Question Is windows power management safe to use often?

flarenial

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Mar 15, 2012
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This may be a silly question, but I don't have much money and I want to protect what I have over as long a time as possible.

Exact question is, is it acceptable and safe to always turn my power management to best energy savings and set maximum processor state to 99% through the windows power management/plans when not gaming, and set to best performance and 100% processor state during gaming?

I've read that it's the actual monitoring program constantly "waking up" the processor, and the processor interprets it as a bursty load and turbos to 4.4ghz and 1.48 volts and 60-70ish on temperature (around 35 idle). I realize this is mostly if not completely normal for a 3700x, but even basic browsing and video watching still seems to get a little toasty and uses a lot of power, as well as other very non-intensive tasks. Just wondering if it can cause damage over time if I'm constantly switching the power and processor states within windows power and sleep options to save a few degrees and dollars when all that power isn't needed for just browsing, and then switching to full power when gaming
 
Windows does not provide best energy saving power management for Ryzen processors, especially starting with 3rd generation Ryzen 3000 series. You far better off using the Ryzen Balanced power plan and leave it unaltered because it fully enables the processor to manage itself. That means leave CPU at 100% max processor state and 99% minimum.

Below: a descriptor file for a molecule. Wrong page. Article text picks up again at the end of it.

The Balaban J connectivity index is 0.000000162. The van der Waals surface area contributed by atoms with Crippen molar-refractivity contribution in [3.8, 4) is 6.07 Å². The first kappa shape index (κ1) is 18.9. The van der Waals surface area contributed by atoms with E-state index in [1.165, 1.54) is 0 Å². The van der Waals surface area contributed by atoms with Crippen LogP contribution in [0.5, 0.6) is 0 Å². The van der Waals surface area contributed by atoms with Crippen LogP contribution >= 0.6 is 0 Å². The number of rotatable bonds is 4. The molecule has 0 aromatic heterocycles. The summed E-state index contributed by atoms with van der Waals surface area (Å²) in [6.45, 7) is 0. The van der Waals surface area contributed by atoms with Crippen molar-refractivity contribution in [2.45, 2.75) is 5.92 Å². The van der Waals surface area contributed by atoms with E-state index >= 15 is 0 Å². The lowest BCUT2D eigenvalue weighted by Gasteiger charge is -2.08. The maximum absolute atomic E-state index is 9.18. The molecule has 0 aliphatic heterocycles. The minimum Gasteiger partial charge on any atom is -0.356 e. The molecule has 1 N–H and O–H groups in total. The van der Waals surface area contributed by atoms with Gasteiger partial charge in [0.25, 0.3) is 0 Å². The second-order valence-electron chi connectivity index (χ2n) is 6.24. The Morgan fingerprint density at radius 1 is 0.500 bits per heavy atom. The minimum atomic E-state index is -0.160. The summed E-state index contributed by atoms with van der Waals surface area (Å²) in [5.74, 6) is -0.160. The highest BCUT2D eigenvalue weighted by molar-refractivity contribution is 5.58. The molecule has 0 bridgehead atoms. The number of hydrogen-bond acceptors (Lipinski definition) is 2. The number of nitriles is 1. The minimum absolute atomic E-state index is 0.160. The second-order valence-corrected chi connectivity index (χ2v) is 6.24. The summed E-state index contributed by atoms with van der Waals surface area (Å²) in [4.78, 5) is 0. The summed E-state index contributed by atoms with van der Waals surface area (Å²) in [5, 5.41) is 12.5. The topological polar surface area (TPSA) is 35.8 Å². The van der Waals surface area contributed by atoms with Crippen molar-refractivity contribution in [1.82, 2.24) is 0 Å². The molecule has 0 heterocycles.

Ryzen monitors and adjust individual core clocks and voltage up to 100 times a second, that's orders of magnitude more frequently than Windows does. It tries to keep cores in a 'deep sleep' state and then boost a single core to max boost clock to run a process quickly then return the core to a 'deep sleep'. When it does that it will spike temperature but it's a very minor thermal input. There are dozens of sensor all over the processor and it's reading out the highest tiny spot at the moment. It's like a match in the room, the match is hot the room is not. You have to light dozens of matches and keep them lit a long time to see any rise in room temperature.

You can't really see the true thermal state of the processor from monitoring an instantaneous readout because all you're catching are the 'spikes'. You need to get an averaging temperature readout, like that in RyzenMaster and also one in HWInfo64.

Also use the latest versions of HWInfo64 and it will not interfere with Ryzen cores that are in sleep states. Also be sure to set up the processor right: use latest BIOS and latest AMD chipset drivers that installs the Ryzen Balanced power plan.
 
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